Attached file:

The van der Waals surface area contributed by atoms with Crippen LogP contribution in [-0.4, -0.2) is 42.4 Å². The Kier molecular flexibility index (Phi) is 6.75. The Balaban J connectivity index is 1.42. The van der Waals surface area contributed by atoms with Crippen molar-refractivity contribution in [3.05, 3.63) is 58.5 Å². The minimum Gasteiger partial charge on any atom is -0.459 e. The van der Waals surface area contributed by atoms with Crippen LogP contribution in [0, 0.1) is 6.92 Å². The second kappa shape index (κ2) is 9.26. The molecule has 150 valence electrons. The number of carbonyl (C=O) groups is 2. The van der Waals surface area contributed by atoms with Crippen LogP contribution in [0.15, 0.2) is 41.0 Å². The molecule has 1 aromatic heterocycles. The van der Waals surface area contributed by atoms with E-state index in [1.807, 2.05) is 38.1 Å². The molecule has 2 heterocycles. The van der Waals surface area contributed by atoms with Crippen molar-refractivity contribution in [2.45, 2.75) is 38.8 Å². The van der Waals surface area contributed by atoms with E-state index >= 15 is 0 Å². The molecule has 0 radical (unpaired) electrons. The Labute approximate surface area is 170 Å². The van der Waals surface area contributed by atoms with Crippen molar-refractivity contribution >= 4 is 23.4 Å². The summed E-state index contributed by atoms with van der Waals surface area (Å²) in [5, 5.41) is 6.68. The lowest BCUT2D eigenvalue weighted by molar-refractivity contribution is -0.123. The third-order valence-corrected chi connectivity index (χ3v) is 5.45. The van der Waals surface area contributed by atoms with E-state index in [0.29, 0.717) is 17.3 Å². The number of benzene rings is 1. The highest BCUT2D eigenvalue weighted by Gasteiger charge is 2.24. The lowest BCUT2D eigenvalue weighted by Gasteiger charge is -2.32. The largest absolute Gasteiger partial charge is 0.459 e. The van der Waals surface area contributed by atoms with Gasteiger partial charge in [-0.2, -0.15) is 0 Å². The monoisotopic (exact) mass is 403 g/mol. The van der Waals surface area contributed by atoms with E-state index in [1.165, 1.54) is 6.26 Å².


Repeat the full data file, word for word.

The van der Waals surface area contributed by atoms with Crippen LogP contribution in [-0.4, -0.2) is 42.4 Å². The Kier molecular flexibility index (Phi) is 6.75. The Balaban J connectivity index is 1.42. The van der Waals surface area contributed by atoms with Crippen molar-refractivity contribution in [3.05, 3.63) is 58.5 Å². The minimum Gasteiger partial charge on any atom is -0.459 e. The van der Waals surface area contributed by atoms with Crippen LogP contribution in [0, 0.1) is 6.92 Å². The second kappa shape index (κ2) is 9.26. The molecule has 150 valence electrons. The number of carbonyl (C=O) groups is 2. The van der Waals surface area contributed by atoms with Crippen LogP contribution in [0.15, 0.2) is 41.0 Å². The molecule has 1 aromatic heterocycles. The van der Waals surface area contributed by atoms with E-state index in [1.807, 2.05) is 38.1 Å². The molecule has 2 heterocycles. The van der Waals surface area contributed by atoms with Crippen molar-refractivity contribution in [2.45, 2.75) is 38.8 Å². The van der Waals surface area contributed by atoms with E-state index >= 15 is 0 Å². The molecule has 0 radical (unpaired) electrons. The Labute approximate surface area is 170 Å². The van der Waals surface area contributed by atoms with Crippen molar-refractivity contribution >= 4 is 23.4 Å². The summed E-state index contributed by atoms with van der Waals surface area (Å²) in [5, 5.41) is 6.68. The lowest BCUT2D eigenvalue weighted by molar-refractivity contribution is -0.123. The third-order valence-corrected chi connectivity index (χ3v) is 5.45. The van der Waals surface area contributed by atoms with E-state index in [0.29, 0.717) is 17.3 Å². The number of benzene rings is 1. The highest BCUT2D eigenvalue weighted by Gasteiger charge is 2.24. The lowest BCUT2D eigenvalue weighted by Gasteiger charge is -2.32. The largest absolute Gasteiger partial charge is 0.459 e. The van der Waals surface area contributed by atoms with Gasteiger partial charge in [-0.2, -0.15) is 0 Å². The monoisotopic (exact) mass is 403 g/mol. The van der Waals surface area contributed by atoms with E-state index in [1.165, 1.54) is 6.26 Å².